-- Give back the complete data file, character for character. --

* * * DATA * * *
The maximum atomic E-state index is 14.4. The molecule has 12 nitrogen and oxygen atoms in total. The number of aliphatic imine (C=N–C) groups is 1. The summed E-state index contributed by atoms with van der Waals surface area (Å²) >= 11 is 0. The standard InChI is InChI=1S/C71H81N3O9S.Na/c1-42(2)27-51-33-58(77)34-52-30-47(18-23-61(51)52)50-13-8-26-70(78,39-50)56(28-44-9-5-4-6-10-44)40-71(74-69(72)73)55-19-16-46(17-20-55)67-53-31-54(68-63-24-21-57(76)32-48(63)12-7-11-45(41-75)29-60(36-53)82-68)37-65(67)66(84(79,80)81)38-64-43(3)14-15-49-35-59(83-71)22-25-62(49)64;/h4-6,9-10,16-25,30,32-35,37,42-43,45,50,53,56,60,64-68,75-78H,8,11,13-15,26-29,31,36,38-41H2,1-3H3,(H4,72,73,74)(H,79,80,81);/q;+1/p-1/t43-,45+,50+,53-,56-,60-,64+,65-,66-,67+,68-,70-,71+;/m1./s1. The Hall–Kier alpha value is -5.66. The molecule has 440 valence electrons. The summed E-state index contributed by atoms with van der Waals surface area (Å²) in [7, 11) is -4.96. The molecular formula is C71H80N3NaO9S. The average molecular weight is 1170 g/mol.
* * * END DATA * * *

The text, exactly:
The maximum atomic E-state index is 14.4. The molecule has 12 nitrogen and oxygen atoms in total. The number of aliphatic imine (C=N–C) groups is 1. The summed E-state index contributed by atoms with van der Waals surface area (Å²) >= 11 is 0. The standard InChI is InChI=1S/C71H81N3O9S.Na/c1-42(2)27-51-33-58(77)34-52-30-47(18-23-61(51)52)50-13-8-26-70(78,39-50)56(28-44-9-5-4-6-10-44)40-71(74-69(72)73)55-19-16-46(17-20-55)67-53-31-54(68-63-24-21-57(76)32-48(63)12-7-11-45(41-75)29-60(36-53)82-68)37-65(67)66(84(79,80)81)38-64-43(3)14-15-49-35-59(83-71)22-25-62(49)64;/h4-6,9-10,16-25,30,32-35,37,42-43,45,50,53,56,60,64-68,75-78H,8,11,13-15,26-29,31,36,38-41H2,1-3H3,(H4,72,73,74)(H,79,80,81);/q;+1/p-1/t43-,45+,50+,53-,56-,60-,64+,65-,66-,67+,68-,70-,71+;/m1./s1. The Hall–Kier alpha value is -5.66. The molecule has 440 valence electrons. The summed E-state index contributed by atoms with van der Waals surface area (Å²) in [7, 11) is -4.96. The molecular formula is C71H80N3NaO9S. The average molecular weight is 1170 g/mol.